10 movies to watch at the debut Macau international film festival
Six-day celebration of cinema includes new offerings from Fruit Chan and Takashi Miike, and the first chance for movie lovers in the region to see some of this year’s Oscar hopefuls
The inaugural International Film Festival & Awards – Macao kicks off today, a new six-day celebration of cinema that boasts a number of world and regional premieres, as well as an enviable guest list of celebrities from around the globe.
With new offerings from filmmakers such as Fruit Chan and Takashi Miike, a focus on Taiwanese actress Gwei Lun-mei and the first chance for cinephiles in the region to see a number of this year’s Oscar hopefuls, the first IFFAM is all set to make a big splash. None of the films screening have yet to play in Hong Kong – here are 10 picks from the line-up that should not be missed.
The festival’s opening night film casts Anastasia Shevtsova as a promising student at Moscow’s prestigious Bolshoi Ballet, who has trained since an early age to be a world-class ballerina. But when she discovers the intoxicating pleasures of contemporary dance, Polina casts her training aside and heads for Paris. Juliette Binoche stars in this vibrant coming-of-age drama from renowned French choreographer and first-time filmmaker Angelin Preljocaj. (December 8)
The latest instalment in Japanese studio Nikkatsu’s new wave of rebooted “roman porno” erotic dramas sees controversial filmmaker Sion Sono ( Tag , The Virgin Psychics ) explore the sexual awakening of a naive young novelist (Sono regular Ami Tomite), caught between reality and her wildest nightmares. Antiporno follows Aroused by Gymnopedies and Wet Woman in the Wind, which both screened at last month’s Hong Kong Asian Film Festival. (December 9)
3. Free Fire
Ben Wheatley ( High-Rise ) furthers his claim to become the UK’s most exciting genre auteur with this explosive action thriller set around a botched arms deal in 1970s Boston. Brie Larson, Cillian Murphy, Armie Hammer and Sharlto Copley headline an all-star cast in what promises to be Wheatley’s most ambitious project to date, executive produced by the great Martin Scorsese. (December 10)
4. The Girl with All the Gifts
Arriving in the wake of box office hits Train to Busan and I Am a Hero , this British sci-fi thriller joins the growing ranks of refreshingly imaginative zombie flicks. Based on the novel by M.R. Carey, the film focuses on a group of infected children who appear immune to a deadly virus that has ravaged the country. When they escape from a secure military facility, they must be caught if a cure is to be found. (December 10)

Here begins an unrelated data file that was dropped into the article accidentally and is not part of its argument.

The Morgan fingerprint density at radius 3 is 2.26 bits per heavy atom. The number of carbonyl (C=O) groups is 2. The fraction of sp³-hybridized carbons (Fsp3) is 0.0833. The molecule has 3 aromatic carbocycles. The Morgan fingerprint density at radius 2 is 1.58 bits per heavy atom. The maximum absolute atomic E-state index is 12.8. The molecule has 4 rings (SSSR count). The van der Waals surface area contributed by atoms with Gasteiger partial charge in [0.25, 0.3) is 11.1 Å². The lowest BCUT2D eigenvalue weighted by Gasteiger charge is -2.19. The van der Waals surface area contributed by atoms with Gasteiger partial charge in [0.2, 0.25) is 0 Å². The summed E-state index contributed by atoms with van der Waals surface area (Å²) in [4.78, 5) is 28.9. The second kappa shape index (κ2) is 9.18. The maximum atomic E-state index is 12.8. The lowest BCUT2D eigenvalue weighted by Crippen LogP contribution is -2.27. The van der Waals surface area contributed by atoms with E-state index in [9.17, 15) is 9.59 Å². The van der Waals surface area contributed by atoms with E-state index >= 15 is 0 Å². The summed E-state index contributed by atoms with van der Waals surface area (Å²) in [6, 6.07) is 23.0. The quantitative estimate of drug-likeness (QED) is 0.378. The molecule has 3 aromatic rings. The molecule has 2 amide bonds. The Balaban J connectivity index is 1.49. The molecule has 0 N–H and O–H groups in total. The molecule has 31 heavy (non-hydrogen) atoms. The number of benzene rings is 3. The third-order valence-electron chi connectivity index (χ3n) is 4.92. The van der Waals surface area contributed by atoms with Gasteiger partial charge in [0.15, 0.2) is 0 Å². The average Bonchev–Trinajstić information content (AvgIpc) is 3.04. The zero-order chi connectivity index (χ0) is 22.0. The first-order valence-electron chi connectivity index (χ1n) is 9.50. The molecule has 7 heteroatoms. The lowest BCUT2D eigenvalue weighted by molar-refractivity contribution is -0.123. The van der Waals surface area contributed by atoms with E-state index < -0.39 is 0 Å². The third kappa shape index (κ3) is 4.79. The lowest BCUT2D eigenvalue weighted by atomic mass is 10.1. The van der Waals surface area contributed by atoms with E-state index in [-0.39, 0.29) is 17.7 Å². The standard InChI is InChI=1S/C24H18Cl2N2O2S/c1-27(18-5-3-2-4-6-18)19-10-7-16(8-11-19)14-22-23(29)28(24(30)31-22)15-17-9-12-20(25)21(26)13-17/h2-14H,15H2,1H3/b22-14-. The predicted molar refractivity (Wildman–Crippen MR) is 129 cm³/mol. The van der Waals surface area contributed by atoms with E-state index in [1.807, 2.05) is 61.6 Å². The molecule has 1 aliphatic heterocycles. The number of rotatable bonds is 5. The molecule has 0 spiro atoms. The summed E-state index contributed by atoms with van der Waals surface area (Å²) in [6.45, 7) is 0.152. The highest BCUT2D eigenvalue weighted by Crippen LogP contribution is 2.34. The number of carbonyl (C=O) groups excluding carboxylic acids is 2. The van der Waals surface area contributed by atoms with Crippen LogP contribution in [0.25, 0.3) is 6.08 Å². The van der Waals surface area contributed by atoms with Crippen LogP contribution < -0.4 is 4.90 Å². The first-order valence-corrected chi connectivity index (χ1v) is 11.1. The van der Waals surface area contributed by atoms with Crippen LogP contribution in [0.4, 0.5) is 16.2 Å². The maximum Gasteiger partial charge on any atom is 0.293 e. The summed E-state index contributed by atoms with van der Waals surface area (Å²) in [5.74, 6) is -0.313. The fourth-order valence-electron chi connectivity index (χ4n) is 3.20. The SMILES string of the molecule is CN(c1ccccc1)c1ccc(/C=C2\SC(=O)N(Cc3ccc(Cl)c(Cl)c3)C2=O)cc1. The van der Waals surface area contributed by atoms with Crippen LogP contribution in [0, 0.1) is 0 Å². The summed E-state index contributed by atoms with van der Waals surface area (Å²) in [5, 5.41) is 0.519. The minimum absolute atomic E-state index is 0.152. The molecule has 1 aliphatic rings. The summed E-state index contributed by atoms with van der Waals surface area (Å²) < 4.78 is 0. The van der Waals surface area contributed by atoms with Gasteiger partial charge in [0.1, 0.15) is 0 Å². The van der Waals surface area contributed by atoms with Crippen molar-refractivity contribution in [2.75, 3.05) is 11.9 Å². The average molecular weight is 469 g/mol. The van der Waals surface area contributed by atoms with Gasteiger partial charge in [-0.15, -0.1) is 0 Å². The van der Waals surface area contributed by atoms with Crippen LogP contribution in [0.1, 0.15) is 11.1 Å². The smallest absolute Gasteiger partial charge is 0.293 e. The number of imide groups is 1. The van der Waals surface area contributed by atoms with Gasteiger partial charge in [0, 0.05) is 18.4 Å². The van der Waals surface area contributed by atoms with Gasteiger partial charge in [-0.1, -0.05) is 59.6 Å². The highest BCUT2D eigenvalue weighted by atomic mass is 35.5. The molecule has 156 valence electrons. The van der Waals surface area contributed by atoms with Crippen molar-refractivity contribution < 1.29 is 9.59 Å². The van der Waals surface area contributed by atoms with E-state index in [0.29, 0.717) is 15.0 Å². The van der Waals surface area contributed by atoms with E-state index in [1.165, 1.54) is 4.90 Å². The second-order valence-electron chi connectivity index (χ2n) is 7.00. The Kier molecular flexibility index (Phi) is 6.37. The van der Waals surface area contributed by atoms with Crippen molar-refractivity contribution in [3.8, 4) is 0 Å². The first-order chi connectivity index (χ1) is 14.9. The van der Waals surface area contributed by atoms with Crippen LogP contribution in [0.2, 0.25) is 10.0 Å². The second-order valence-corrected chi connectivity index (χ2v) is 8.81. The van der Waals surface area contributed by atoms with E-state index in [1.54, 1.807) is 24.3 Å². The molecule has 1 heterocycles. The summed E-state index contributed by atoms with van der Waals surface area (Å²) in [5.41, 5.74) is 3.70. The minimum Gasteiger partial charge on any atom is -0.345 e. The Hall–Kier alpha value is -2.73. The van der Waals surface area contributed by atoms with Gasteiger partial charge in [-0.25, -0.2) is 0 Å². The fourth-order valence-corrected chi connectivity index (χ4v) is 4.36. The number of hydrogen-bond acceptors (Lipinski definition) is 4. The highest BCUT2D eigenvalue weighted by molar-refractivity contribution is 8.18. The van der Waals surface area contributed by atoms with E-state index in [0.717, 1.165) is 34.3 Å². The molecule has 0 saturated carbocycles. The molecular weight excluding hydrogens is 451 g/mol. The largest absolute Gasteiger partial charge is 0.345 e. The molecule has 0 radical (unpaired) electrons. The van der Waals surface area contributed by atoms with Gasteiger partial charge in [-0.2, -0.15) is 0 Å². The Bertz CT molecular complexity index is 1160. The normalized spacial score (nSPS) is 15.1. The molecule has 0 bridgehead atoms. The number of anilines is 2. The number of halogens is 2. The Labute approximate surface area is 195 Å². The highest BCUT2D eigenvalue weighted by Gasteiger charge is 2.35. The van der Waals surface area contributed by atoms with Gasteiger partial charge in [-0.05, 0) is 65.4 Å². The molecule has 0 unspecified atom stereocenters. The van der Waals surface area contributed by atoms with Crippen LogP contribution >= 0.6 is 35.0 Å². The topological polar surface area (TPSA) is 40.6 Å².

5. Shining Moment
Debuting in the festival’s main competition, the latest from Hong Kong auteur Fruit Chan (The Midnight After) is a mainland-set drama, following the efforts of failed gymnast Yu (Hins Cheung King-hin) to turn his life around by teaching Latin dance. His class of misfit students may not show immediate promise, but if Yu can teach them how to dance, maybe he can overcome his own demons too. (December 11)
6. Manchester by the Sea
One of the hottest tickets in this year’s Oscar race, this working class tale of grief and redemption directed by Kenneth Lonergan (You Can Count on Me) has been pegged as an early awards favourite in a number of major categories. Not least, Casey Affleck ( The Assassination of Jesse James by the Coward Robert Ford ) – younger brother of Ben – is in contention for the best actor prize as a struggling widow forced to care for his adolescent nephew. (December 11)
7. Personal Shopper
Following her win at the French Césars, Kristen Stewart reunites with Clouds of Sils Maria director Olivier Assayas for a supernatural thriller set in the fashion world. Stewart again plays the assistant to a French celebrity, this time as a personal shopper in Paris, who begins to receive psychic communiques from the spirit world, possibly connected to her recently deceased twin brother. (December 11)
The festival’s big home-grown premiere arrives in the form of Tracy Choi’s nostalgic drama. Gigi Leung Wing-kei stars as Seiya, who returns to present-day Macau, only to discover the city she knew has been replaced by a neon-lit gambling metropolis. When she tracks down the son of her friend Yu, it sparks a melancholic yearning for the ’90s, when she worked as a masseuse and cared for Yu’s baby as if it was her own. (December 12)
Natalie Portman reportedly gives the performance of her career, and is on course for a second Oscar, as Jackie Kennedy, widow of assassinated US president JFK. Structured around Jackie’s landmark interview in LIFE Magazine, and the immediate aftermath following her husband’s murder, Chilean director Pablo Larrain ( No ) creates a hypnotic drama of the elegant fashion icon, whose inscrutable veneer was suddenly shattered for all the world to see. (December 12)
Not a film, but rather an entire programme at this year’s festival, Crossfire invites 12 established filmmakers to introduce screenings of classic films that have inspired their own work. Cinephiles can enjoy watching South Korean director Kim Jee-woon ( The Age of Shadows ) present Henri-Georges Clouzot’s Les Diaboliques, or Johnnie To Kei-fung praise Sergio Leone’s The Good, The Bad and The Ugly, as well as enjoying these cinematic gems with an audience on the big screen. (December 9-12)
The first edition of International Film Festival & Awards –．Macao runs from December 8 to 13 at various venues in Macau. For full programme details, visit the festival website.
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